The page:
THE World Wildlife Fund (WWF) has warned that Spain is a ‘high risk’ country for tiger trafficking due to the lack of ‘stricter’ regulations and controls.

Weak legislation and limited checks on private captive tiger facilities across Spain provide significant opportunity for tiger parts, such as skins and bones, to enter illegal trade, according to a report from WWF.

In 14 countries across the EU, private individuals and/or circuses can still keep tigers. Both scenarios are permitted in Spain.

According to the report, Spain has weak regulations and compliance checks in place to register, breed and then dispose of parts and products when the tigers die.

Additionally, Spain is a relevant entry point to Europe as well as a country of origin and transit of wildlife crime.

Recent police operations point to the existence of criminal groups with organised crime infrastructures, and the internet increasingly used for selling rare species outside the legal market.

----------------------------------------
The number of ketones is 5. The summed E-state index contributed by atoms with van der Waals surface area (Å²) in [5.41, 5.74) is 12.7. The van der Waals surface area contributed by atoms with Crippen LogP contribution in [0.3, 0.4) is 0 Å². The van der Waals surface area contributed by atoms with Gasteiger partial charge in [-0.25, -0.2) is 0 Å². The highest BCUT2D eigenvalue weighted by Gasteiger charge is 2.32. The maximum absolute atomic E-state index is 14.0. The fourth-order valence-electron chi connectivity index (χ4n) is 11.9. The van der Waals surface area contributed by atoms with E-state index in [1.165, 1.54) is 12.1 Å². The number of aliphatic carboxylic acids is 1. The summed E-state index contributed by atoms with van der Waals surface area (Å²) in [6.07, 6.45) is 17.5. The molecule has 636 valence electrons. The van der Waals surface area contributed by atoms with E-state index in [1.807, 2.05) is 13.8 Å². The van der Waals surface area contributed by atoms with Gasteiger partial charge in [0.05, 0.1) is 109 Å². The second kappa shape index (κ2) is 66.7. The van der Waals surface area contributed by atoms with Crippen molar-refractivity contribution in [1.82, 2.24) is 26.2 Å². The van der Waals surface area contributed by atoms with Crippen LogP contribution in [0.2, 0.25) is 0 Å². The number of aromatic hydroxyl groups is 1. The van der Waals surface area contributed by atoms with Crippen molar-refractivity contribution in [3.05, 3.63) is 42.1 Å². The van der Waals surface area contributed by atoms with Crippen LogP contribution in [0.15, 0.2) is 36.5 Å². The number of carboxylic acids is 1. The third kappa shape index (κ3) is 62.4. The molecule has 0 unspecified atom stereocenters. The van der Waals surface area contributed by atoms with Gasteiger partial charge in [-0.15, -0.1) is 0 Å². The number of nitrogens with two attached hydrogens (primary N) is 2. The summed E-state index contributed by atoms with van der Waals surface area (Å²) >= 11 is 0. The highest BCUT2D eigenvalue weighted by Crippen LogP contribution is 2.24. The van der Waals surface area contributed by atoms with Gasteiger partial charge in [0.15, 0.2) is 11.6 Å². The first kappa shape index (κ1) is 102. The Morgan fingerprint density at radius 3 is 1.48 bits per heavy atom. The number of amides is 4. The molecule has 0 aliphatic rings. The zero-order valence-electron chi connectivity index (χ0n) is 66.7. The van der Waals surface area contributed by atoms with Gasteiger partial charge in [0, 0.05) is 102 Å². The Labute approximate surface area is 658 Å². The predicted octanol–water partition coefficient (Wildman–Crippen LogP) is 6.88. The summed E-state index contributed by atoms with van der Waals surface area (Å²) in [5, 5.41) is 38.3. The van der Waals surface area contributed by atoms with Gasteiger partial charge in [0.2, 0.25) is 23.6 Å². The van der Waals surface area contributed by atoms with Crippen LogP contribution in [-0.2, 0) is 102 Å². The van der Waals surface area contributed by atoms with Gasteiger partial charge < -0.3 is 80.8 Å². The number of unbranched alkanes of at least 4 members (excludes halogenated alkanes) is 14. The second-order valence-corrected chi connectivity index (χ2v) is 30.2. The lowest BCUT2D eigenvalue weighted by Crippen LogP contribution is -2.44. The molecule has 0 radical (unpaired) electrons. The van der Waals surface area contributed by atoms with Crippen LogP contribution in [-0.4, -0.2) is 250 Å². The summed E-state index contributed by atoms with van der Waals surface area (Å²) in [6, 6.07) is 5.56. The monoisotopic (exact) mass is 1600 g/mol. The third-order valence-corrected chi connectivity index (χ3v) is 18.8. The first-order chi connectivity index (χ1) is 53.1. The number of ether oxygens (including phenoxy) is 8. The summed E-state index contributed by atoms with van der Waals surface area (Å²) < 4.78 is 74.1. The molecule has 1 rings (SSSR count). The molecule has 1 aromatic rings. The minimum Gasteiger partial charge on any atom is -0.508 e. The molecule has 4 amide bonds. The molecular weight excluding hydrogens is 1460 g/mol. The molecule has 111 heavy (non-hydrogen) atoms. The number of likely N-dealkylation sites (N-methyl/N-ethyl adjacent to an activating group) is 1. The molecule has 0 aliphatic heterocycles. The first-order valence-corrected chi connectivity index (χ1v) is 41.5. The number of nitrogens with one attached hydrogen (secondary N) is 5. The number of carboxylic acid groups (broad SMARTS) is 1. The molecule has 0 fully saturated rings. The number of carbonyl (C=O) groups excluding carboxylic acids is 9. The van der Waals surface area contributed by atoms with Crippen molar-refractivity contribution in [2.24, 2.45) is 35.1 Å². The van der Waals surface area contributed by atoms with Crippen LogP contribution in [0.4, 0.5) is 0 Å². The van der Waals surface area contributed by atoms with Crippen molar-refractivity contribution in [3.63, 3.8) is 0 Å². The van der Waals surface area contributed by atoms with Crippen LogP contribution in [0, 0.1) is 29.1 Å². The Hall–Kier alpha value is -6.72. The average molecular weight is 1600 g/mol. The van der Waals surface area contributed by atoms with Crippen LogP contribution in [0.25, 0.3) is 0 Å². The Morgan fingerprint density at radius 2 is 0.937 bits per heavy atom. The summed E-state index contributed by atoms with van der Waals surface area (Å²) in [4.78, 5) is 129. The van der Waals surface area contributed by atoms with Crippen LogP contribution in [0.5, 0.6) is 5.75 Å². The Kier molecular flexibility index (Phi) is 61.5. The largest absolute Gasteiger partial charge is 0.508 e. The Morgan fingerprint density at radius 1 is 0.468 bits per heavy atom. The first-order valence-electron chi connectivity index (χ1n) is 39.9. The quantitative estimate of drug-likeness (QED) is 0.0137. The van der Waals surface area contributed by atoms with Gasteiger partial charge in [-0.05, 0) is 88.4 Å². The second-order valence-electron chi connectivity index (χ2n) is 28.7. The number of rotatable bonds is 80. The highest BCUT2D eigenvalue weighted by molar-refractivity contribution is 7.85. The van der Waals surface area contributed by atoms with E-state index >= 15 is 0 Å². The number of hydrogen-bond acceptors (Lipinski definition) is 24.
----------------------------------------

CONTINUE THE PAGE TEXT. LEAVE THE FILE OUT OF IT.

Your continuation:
The price of a tiger on the black market can be as high as €22,000 or even more.

Despite weak regulations, the Spanish Environmental Police, (SEPRONA), is one of the few specialised forces in Europe fighting environmental crime.

For the head of WWF Spain’s species programme, Gemma Rodriguez, the main challenges in Spain are to ‘improve legislation’ and carry out ‘regular monitoring and inspections of facilities’.

WWF has proposed to the European Commission, the Member States and the United Kingdom to ban the trade of tigers in captivity; and to consider banning the keeping of tigers in circuses and private facilities, unless controls are sufficient to guarantee their legality.

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